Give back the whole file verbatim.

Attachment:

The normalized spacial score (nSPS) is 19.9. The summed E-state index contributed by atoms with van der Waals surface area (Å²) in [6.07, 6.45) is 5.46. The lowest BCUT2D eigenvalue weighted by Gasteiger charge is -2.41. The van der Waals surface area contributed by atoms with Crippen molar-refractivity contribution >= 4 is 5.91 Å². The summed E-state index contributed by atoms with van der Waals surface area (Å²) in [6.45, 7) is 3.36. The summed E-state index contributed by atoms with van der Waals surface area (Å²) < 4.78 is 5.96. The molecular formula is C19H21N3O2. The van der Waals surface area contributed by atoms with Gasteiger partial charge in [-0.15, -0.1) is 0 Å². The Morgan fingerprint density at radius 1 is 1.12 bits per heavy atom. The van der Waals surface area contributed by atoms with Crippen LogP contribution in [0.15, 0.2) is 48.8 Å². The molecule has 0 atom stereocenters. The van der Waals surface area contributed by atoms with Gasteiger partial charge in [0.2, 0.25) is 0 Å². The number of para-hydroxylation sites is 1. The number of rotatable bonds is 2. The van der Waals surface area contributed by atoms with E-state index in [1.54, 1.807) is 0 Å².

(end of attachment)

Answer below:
The normalized spacial score (nSPS) is 19.9. The summed E-state index contributed by atoms with van der Waals surface area (Å²) in [6.07, 6.45) is 5.46. The lowest BCUT2D eigenvalue weighted by Gasteiger charge is -2.41. The van der Waals surface area contributed by atoms with Crippen molar-refractivity contribution >= 4 is 5.91 Å². The summed E-state index contributed by atoms with van der Waals surface area (Å²) in [6.45, 7) is 3.36. The summed E-state index contributed by atoms with van der Waals surface area (Å²) < 4.78 is 5.96. The molecular formula is C19H21N3O2. The van der Waals surface area contributed by atoms with Gasteiger partial charge in [-0.15, -0.1) is 0 Å². The Morgan fingerprint density at radius 1 is 1.12 bits per heavy atom. The van der Waals surface area contributed by atoms with Crippen LogP contribution in [0.15, 0.2) is 48.8 Å². The molecule has 0 atom stereocenters. The van der Waals surface area contributed by atoms with Gasteiger partial charge in [0.2, 0.25) is 0 Å². The number of para-hydroxylation sites is 1. The number of rotatable bonds is 2. The van der Waals surface area contributed by atoms with E-state index in [1.54, 1.807) is 0 Å².